Ensuring ad groups are well split out means that ads can be highly targeted to their keywords, which will increase your Quality Score.

Similarly, it’s unwise for an ad group to have a large number of disjointed themes, including keywords such as:

  • buy hp ink cartridges
  • black hp ink cartridges
  • amazon ink cartridges hp
  • tesco hp ink cartridges
  • refilling hp ink cartridges

Ad groups set up such as these mean that neither the ad copy nor the landing page can be relevant for such disparate keywords. There is also a large difference in a searcher’s position in the purchase funnel between the first and last keywords in the above list. ‘Buy hp ink cartridges’ is quite specific and shows purchase intent, whereas ‘refilling hp ink cartridges’ is much more research focused.

Here’s an example of how a cosmetics supplier may structure their ad groups within campaigns for lipstick, eye shadow and foundation:

ad groups

… then segmented to keyword level:

ad groups - keywords

2. Split out campaigns not just by intent but also position in the purchase funnel

This is because as different call to actions work best for each. By segmenting these into their own campaign, we can accurately monitor search funnels, and whether these users go on to convert at a later time after revisiting the site. Importantly, the research campaign can be used to create an audience list, which can then be used to remarket to, and bring back the users to convert.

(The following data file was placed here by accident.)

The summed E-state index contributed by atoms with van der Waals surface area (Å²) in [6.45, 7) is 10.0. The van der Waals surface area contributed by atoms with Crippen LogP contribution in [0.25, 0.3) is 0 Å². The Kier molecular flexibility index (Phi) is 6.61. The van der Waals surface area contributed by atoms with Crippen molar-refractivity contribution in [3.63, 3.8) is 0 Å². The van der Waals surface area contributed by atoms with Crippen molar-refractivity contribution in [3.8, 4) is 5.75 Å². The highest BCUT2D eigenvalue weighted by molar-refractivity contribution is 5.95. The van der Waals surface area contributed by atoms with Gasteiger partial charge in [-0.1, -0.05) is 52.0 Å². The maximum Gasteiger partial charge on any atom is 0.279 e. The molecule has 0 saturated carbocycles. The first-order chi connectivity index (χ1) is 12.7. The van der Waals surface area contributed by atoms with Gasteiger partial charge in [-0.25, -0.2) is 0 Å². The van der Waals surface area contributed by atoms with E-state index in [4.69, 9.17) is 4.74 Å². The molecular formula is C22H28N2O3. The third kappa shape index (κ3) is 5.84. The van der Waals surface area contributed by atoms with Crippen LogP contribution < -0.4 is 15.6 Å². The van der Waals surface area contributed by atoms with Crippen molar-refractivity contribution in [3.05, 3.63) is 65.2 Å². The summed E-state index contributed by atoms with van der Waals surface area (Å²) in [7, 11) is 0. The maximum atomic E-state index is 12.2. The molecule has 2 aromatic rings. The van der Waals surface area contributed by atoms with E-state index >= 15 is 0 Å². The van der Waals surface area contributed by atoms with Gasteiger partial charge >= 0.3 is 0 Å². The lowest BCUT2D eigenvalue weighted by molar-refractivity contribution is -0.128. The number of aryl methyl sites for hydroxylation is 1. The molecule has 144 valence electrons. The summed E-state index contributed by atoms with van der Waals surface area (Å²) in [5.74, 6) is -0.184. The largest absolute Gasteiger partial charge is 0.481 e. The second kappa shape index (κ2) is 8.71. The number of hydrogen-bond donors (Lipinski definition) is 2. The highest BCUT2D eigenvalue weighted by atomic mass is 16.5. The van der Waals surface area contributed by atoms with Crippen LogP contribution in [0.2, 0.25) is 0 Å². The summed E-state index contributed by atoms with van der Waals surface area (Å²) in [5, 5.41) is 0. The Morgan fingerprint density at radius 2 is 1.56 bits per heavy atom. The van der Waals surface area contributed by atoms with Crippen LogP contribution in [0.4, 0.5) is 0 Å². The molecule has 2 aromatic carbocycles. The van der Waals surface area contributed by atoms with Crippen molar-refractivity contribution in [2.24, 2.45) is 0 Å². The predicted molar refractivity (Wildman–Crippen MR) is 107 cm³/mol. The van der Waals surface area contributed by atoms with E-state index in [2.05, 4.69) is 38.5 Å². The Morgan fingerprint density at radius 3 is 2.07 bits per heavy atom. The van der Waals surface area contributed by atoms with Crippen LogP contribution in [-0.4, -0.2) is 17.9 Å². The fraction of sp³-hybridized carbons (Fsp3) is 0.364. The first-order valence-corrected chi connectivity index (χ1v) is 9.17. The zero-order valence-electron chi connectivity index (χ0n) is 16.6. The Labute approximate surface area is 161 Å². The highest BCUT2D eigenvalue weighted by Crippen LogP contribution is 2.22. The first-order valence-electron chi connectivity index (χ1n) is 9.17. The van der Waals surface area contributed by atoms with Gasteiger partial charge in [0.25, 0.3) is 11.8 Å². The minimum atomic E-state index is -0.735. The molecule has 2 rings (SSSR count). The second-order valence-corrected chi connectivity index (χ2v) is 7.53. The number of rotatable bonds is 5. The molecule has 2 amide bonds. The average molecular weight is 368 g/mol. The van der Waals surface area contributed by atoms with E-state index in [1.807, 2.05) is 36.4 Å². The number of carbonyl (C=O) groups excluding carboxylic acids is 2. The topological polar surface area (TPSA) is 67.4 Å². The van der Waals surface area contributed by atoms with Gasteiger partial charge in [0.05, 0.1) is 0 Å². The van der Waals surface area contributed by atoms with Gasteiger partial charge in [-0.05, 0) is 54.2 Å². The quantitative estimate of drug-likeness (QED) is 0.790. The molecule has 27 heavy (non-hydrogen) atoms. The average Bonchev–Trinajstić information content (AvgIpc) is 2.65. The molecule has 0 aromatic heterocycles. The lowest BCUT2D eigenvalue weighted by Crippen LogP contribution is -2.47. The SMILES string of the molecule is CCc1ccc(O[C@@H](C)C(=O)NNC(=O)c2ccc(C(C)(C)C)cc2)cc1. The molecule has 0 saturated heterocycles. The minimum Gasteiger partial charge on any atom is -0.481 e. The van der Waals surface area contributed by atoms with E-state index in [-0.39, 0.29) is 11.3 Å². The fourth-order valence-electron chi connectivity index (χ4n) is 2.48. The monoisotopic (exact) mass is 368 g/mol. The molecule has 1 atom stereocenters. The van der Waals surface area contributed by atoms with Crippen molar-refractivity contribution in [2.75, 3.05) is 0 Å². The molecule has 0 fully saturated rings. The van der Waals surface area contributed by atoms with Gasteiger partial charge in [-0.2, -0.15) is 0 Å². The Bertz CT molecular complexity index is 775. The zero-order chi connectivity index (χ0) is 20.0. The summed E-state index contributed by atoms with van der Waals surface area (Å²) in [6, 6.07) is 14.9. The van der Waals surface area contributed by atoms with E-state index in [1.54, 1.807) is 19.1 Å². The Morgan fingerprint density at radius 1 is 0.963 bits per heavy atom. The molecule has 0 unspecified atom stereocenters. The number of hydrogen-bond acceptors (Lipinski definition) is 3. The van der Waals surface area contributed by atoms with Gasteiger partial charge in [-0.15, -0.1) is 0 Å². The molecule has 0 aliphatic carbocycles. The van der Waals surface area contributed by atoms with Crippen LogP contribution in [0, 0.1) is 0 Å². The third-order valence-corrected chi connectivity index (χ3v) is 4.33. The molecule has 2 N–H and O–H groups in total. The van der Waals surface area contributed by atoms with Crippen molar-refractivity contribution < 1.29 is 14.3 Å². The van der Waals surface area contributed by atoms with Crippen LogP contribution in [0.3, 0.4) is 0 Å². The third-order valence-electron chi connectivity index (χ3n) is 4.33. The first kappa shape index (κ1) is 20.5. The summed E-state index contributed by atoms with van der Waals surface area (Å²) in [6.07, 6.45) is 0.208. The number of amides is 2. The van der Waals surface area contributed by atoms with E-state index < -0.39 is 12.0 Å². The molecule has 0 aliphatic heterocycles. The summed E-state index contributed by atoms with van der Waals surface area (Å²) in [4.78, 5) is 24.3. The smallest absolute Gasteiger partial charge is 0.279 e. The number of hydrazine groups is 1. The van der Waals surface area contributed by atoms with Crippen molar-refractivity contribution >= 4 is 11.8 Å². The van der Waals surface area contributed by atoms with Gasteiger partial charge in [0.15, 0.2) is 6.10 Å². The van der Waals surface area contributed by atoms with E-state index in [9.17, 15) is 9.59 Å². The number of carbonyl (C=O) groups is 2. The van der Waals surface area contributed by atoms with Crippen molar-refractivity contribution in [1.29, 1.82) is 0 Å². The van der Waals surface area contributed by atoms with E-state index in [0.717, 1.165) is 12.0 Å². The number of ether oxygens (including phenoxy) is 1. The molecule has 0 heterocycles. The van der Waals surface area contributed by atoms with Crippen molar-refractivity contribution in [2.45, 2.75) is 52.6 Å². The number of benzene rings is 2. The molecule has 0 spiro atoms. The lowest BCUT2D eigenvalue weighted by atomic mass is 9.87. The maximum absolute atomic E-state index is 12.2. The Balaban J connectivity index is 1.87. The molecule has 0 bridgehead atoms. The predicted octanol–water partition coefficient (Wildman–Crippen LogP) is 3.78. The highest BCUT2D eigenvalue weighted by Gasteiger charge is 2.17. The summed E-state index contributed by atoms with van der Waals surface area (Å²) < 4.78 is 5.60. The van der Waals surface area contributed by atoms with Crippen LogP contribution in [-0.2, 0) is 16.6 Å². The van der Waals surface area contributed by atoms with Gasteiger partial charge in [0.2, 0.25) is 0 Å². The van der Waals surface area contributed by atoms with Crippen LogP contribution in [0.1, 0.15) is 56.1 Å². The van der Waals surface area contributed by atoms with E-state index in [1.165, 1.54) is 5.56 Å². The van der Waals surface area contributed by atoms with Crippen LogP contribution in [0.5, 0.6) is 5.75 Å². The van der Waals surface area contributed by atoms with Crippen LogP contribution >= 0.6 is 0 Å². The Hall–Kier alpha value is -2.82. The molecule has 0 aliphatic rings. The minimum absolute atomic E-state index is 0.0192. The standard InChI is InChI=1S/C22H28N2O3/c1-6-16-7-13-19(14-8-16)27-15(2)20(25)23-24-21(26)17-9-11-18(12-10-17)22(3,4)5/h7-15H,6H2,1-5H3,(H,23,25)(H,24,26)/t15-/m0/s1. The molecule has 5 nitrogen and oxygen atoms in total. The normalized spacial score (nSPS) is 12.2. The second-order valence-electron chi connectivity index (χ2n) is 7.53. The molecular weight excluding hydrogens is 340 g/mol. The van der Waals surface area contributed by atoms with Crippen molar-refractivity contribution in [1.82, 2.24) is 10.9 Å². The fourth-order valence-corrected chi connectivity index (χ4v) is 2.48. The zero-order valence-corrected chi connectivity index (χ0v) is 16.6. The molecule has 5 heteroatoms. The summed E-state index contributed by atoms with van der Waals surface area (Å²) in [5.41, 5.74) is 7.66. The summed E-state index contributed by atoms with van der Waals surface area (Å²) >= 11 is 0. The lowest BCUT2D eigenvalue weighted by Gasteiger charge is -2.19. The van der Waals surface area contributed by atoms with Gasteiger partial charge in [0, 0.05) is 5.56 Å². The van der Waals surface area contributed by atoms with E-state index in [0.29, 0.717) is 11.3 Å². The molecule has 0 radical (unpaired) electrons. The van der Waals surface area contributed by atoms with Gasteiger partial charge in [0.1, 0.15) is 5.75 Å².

3. Avoid having multiple locations in same ad group

An example of this would be:

  • “no win no fee solicitors glasgow”
  • “no win no fee claims surrey”
  • “no win no fee birmingham”
  • “no win no fee manchester”

Keywords relating to different locations should be placed in their own ad group for each location, ideally in a purpose built location tailed campaign. People using locations in their search terms want to be reassured by the ad copy that the business has an office in their specified area. By not splitting these out, it is not possible to have location specific ad copy within the ad text, which would greatly increase click through rate for these terms.

4. Separate brand keywords from non-brand campaigns

This can positively skew the perceived performance of these non-brand campaigns, which makes it difficult to see where optimisation should be focused and where to apportion budget at a top level.